Replacement therapy for bleeding episodes in factor VII deficiency: A prospective evaluation

Mariasanta Napolitano, Jorgen Ingerslev, Benny Sørensen, Mehran Karimi, Anne-Marie Bertrand, Anne-Marie Bertrand, Guglielmo Mariani, Giovanni Di Minno, Jens Bjerre, Arlette Ruiz-Saez, Alberto Dolce, Angelika Batorova, Günter Auerswald, Rosario Perez Garrido, Giovanni Di Minno, Jean F. Schved, Guglielmo Mariani, Helen Platokouki, Alberto Dolce, Guglielmo Mariani

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45 Citazioni (Scopus)


Patients with inherited factor VII (FVII) deficiency display different clinical phenotypes requiring ad hoc management. This study evaluated treatments for spontaneous and traumatic bleeding using data from the Seven Treatment Evaluation Registry (STER). One-hundred one bleeds were analysed in 75 patients (41 females; FVII coagulant activity <1-20%). Bleeds were grouped as haemarthroses (n=30), muscle/subcutaneous haematomas (n=16), epistaxis (n=12), gum bleeding (n=13), menorrhagia (n=16), central nervous system (CNS; n=9), gastrointestinal (GI; n=2) and other (n=3). Of 93 evaluable episodes, 76 were treated with recombinant, activated FVII (rFVIIa), eight with fresh frozen plasma (FFP), seven with plasma-derived FVII (pdFVII) and two with prothrombin-complex concentrates. One-day replacement therapy resulted in very favourable outcomes in haemarthroses, and was successful in muscle/subcutaneous haematomas, epistaxis and gum bleeding. For menorrhagia, single- or multiple-dose schedules led to favourable outcomes. No thrombosis occurred; two inhibitors were detected in two repeatedly treated patients (one postrFVIIa, one post-pdFVII). In FVII deficiency, most bleeds were successfully treated with single 'intermediate' doses (median 60 μg/kg) of rFVIIa. For the most severe bleeds (CNS, GI) short- or long-term prophylaxis may be optimal. © Schattauer 2013.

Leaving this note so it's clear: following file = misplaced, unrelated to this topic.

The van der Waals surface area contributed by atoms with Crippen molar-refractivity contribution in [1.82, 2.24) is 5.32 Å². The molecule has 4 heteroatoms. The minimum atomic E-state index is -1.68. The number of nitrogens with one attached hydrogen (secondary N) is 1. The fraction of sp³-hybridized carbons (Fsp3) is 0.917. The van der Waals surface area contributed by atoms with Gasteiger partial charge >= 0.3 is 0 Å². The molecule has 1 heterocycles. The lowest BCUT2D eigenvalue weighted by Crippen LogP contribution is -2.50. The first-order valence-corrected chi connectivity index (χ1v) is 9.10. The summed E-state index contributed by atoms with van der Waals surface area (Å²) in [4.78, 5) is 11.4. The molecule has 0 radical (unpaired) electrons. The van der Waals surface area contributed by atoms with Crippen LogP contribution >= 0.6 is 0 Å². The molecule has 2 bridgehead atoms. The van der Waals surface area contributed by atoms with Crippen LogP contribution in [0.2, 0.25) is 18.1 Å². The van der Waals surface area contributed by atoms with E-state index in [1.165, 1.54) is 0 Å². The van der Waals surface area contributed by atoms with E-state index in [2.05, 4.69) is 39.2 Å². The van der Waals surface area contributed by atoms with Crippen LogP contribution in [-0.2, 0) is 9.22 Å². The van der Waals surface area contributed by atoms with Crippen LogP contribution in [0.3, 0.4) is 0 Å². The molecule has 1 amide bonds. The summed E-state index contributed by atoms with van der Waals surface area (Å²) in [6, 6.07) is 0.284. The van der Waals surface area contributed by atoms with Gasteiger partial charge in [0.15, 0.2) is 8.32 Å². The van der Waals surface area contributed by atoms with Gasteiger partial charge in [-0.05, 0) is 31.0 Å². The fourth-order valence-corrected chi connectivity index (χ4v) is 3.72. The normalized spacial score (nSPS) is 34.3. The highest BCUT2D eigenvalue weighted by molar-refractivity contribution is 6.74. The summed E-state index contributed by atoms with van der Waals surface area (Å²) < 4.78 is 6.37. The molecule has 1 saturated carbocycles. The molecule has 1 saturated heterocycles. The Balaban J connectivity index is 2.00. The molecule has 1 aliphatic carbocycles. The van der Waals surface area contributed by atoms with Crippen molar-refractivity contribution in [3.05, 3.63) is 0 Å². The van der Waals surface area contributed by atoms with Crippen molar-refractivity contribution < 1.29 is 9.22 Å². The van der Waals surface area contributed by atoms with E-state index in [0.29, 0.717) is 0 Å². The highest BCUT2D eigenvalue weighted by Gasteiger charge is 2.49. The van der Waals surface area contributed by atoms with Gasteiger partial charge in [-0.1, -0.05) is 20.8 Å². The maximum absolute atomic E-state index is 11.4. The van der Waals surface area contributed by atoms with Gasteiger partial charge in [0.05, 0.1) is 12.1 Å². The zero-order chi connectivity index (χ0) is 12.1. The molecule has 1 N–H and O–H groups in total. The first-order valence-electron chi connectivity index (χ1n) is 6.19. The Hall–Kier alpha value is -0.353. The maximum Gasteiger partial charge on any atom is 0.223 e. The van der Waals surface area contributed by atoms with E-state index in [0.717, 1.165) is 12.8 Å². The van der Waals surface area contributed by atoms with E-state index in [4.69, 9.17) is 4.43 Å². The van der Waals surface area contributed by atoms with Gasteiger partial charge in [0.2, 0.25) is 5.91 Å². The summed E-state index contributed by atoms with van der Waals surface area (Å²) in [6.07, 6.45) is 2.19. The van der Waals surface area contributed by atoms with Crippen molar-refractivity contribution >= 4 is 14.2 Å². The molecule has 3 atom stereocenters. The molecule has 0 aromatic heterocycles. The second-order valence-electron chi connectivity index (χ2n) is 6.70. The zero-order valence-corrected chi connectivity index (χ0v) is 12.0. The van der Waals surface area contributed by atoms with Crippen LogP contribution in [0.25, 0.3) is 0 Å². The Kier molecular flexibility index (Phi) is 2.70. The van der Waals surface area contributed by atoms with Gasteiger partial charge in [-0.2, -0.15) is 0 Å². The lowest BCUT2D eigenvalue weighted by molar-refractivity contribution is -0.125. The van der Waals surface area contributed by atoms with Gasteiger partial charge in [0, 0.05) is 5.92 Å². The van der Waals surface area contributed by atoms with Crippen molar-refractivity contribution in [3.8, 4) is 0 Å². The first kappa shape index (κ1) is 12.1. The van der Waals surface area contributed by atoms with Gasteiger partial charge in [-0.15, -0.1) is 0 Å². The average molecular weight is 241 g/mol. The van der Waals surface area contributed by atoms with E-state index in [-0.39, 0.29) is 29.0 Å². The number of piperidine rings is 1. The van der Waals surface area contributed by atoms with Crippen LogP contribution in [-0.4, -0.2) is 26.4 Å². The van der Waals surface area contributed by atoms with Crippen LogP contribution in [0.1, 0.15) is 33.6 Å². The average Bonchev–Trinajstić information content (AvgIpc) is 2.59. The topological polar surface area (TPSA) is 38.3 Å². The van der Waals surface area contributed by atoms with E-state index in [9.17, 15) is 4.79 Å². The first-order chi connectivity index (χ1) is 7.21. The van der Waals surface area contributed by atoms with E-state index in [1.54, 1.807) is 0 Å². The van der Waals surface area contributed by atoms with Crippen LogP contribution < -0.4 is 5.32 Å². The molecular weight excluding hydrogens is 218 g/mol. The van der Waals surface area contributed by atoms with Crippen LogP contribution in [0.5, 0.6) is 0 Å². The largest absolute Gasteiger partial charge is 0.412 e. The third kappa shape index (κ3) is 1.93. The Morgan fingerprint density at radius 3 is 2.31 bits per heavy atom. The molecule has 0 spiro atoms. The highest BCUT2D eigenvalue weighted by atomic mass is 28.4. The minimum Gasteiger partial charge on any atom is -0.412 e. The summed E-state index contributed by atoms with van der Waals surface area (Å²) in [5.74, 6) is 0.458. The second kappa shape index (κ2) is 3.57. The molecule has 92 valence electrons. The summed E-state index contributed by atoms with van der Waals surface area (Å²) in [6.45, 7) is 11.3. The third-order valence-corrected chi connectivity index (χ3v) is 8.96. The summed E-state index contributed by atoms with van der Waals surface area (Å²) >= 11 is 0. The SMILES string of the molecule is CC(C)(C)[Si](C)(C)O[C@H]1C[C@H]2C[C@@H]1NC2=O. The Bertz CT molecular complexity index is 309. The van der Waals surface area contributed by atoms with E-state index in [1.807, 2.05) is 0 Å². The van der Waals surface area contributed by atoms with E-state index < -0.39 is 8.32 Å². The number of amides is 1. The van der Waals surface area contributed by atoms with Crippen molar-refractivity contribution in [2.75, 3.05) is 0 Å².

Lingua originaleEnglish
pagine (da-a)238-247
Numero di pagine9
RivistaThrombosis and Haemostasis
Stato di pubblicazionePublished - 2013

All Science Journal Classification (ASJC) codes

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